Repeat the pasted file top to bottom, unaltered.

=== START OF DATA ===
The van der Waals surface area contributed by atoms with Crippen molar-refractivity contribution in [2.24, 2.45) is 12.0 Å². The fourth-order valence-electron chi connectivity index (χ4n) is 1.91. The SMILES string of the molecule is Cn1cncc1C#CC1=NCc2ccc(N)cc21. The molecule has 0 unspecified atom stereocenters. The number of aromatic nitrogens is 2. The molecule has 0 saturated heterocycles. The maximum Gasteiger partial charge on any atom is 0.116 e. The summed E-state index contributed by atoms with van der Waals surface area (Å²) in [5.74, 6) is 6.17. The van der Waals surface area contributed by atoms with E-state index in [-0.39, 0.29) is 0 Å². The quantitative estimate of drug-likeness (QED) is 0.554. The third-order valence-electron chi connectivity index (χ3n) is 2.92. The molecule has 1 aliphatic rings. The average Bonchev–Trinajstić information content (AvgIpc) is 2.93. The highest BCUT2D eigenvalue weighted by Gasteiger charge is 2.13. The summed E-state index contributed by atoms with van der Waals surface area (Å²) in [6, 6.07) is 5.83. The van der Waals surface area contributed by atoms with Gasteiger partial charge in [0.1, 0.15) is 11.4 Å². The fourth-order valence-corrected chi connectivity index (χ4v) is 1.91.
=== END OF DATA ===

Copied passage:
The van der Waals surface area contributed by atoms with Crippen molar-refractivity contribution in [2.24, 2.45) is 12.0 Å². The fourth-order valence-electron chi connectivity index (χ4n) is 1.91. The SMILES string of the molecule is Cn1cncc1C#CC1=NCc2ccc(N)cc21. The molecule has 0 unspecified atom stereocenters. The number of aromatic nitrogens is 2. The molecule has 0 saturated heterocycles. The maximum Gasteiger partial charge on any atom is 0.116 e. The summed E-state index contributed by atoms with van der Waals surface area (Å²) in [5.74, 6) is 6.17. The van der Waals surface area contributed by atoms with E-state index in [-0.39, 0.29) is 0 Å². The quantitative estimate of drug-likeness (QED) is 0.554. The third-order valence-electron chi connectivity index (χ3n) is 2.92. The molecule has 1 aliphatic rings. The average Bonchev–Trinajstić information content (AvgIpc) is 2.93. The highest BCUT2D eigenvalue weighted by Gasteiger charge is 2.13. The summed E-state index contributed by atoms with van der Waals surface area (Å²) in [6, 6.07) is 5.83. The van der Waals surface area contributed by atoms with Gasteiger partial charge in [0.1, 0.15) is 11.4 Å². The fourth-order valence-corrected chi connectivity index (χ4v) is 1.91.